• Health concerns:
    • Physical:
      • As per the Longitudinal Ageing Study in India (LASI), 11% of the elderly suffer from at least one form of impairment (locomotor, mental, visual and hearing). Cardiovascular disease (CVD) prevalence is estimated to be 34% amongst 60-74 years.
    • Mental:
      • As per LASI, one in five elderly persons in India has mental health issues. The proportion with depression symptoms is much higher for women than men.
  • Fiscal cost:
    • An aging population and slower labor force growth affect economies in many ways—the growth of GDP slows, working-age people pay more to support the elderly, and public budgets strain under the burden of the higher total cost of health and retirement programs for old people.
  • Isolation & violence:
    • Mobility of younger generation and growth of individualism are leading to the breakdown of the joint family structure. Also, an overwhelming proportion of the elders are from the lower socio-economic strata. This is exposing the elderly to emotional and physical insecurity.
  • Under-utilization of human resource:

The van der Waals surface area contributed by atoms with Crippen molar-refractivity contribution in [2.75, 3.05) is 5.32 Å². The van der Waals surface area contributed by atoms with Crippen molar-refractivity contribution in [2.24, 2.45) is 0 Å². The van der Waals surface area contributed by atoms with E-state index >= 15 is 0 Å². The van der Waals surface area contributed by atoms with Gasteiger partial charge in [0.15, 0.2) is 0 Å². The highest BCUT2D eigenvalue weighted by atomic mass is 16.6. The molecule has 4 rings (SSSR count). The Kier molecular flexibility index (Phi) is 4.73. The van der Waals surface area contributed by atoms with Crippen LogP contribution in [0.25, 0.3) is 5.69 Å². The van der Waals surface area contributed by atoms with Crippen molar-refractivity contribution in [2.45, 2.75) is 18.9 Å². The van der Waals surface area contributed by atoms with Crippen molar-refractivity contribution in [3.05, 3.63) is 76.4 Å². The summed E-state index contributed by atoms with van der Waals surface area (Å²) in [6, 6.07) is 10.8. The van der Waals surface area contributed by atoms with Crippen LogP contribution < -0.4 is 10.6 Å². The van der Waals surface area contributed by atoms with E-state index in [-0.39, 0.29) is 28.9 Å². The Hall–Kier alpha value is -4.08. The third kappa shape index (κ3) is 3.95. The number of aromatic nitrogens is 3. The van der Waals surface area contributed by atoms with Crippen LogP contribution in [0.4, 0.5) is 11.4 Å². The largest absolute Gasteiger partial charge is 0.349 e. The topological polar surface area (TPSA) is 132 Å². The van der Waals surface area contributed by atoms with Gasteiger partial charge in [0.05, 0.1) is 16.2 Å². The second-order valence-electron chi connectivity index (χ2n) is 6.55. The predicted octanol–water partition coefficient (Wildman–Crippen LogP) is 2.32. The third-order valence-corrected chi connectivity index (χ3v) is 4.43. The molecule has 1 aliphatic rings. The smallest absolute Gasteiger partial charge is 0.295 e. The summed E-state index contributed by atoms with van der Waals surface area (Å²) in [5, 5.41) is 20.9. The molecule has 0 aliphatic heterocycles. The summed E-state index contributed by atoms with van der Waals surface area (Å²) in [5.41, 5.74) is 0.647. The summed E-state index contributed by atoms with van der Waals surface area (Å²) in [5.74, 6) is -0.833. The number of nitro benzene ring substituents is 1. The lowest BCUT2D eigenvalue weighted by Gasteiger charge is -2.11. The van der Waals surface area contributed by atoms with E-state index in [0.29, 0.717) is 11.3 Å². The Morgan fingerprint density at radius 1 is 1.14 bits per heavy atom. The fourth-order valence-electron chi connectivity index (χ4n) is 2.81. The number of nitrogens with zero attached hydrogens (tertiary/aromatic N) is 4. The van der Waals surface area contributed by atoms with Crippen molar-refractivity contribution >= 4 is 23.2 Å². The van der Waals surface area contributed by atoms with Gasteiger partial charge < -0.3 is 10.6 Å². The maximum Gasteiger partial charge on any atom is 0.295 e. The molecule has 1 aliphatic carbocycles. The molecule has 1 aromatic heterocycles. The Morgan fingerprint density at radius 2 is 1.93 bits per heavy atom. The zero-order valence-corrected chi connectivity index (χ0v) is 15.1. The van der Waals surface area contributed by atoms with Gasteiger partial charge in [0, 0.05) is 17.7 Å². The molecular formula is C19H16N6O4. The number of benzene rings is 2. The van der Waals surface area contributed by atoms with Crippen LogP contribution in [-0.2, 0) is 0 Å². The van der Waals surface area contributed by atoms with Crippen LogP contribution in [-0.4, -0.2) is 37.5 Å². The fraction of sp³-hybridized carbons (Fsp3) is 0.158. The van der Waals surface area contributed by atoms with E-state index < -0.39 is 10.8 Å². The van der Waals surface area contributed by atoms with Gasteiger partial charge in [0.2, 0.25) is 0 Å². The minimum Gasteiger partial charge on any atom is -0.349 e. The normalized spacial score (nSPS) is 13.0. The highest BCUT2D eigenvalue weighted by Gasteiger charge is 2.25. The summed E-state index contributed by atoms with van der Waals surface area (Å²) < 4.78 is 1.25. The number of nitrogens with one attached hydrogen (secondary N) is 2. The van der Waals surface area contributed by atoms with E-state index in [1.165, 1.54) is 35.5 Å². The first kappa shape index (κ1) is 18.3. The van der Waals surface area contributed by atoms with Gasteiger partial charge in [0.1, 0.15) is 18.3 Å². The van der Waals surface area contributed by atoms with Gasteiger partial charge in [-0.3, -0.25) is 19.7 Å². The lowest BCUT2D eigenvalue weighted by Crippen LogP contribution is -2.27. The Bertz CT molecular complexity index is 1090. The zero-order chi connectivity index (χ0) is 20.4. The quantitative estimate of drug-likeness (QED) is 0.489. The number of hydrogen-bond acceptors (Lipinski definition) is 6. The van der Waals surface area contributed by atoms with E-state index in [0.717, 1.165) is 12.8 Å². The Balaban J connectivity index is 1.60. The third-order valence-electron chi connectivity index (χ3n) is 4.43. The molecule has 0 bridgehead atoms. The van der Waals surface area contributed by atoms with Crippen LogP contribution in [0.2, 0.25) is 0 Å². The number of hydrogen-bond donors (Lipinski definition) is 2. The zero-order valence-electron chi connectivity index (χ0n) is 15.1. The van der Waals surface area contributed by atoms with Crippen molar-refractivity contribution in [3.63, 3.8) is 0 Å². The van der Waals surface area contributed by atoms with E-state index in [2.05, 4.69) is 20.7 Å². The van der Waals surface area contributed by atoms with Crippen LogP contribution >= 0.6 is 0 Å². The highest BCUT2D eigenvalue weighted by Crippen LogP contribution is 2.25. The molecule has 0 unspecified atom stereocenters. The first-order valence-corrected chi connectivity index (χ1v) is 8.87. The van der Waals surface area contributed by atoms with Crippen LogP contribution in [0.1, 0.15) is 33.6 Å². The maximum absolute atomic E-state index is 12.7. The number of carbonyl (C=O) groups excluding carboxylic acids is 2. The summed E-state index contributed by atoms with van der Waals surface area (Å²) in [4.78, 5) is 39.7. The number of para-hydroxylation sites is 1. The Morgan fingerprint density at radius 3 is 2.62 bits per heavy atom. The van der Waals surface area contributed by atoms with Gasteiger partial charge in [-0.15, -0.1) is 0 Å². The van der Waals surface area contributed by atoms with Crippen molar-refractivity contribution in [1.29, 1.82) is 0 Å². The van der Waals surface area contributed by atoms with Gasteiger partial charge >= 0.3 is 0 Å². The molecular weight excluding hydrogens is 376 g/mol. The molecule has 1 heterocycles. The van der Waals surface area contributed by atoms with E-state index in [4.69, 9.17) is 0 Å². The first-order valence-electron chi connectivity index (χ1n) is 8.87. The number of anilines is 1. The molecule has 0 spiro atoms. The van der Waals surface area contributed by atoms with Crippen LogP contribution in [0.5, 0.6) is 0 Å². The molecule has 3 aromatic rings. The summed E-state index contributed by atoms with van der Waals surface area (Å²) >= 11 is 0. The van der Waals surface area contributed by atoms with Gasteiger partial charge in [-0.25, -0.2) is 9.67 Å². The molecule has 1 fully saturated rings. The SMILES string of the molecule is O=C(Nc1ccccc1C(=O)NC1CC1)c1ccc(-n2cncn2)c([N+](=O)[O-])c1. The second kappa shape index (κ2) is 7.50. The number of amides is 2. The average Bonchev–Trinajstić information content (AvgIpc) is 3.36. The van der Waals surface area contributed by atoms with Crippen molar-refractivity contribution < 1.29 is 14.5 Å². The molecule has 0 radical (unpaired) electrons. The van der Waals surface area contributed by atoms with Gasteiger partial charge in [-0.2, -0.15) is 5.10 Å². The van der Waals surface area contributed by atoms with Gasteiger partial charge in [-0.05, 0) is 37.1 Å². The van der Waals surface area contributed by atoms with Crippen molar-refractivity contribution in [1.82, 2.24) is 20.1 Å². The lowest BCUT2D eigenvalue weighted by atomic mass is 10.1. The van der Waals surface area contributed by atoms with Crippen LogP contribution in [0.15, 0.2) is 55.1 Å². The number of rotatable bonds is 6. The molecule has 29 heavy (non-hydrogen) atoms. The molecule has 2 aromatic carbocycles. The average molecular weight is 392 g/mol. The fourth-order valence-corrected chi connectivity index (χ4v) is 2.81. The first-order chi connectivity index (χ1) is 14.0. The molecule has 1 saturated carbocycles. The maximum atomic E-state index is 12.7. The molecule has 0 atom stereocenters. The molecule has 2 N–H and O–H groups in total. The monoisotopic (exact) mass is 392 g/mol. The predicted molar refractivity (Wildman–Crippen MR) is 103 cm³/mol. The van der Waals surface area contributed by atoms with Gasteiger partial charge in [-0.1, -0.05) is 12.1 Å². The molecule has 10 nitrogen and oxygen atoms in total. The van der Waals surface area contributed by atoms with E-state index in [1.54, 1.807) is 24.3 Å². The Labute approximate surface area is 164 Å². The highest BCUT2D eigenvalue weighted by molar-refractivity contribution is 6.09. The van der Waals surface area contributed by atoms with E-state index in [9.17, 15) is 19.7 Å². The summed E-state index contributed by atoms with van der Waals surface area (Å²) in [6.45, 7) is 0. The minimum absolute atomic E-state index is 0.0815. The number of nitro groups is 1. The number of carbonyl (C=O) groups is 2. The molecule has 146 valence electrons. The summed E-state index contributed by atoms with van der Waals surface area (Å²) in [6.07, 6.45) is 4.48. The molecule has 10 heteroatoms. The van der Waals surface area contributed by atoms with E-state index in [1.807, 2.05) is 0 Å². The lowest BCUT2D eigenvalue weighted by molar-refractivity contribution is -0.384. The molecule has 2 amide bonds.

• Despite their valuable experience and willingness to work, elderly population is finding it increasingly difficult to get reliable work.
  • Low penetration of social security:
    • Coverage of measures like insurance and pensions remain limited. For instance, despite 13 years after National Pension Scheme (NPS) only 2% of roughly 400 million informal sector workers have opted for it.
    • By 2050, if this situation is allowed to continue, India will have nearly 300 million elderly without pension benefits.
  • Deficiencies in public health system:
    • India has a major deficit in infrastructure and skilled medical care resources, with 1.3 hospital beds, 0.65 physicians, and 1.3 nurses for every 1,000 people. Over the next decade, we have the potential to add more than 3 million beds, 1.54 million doctors and 2.4 million nurses.
  • Lack of specialised healthcare:
    • Geriatric care is relatively new in many developing countries like India with many practicing physicians having little knowledge of the clinical and functional implications of aging
    • Most of the government facilities such as day care centres, old age residential homes, counselling and recreational facilities are urban based.
  • Issues with physical infrastructure:
    • Most spaces in homes and public spaces are insensitive to elderly needs. Lack of access to assistive equipment makes the thing worse.
  • Lacunae in implementation: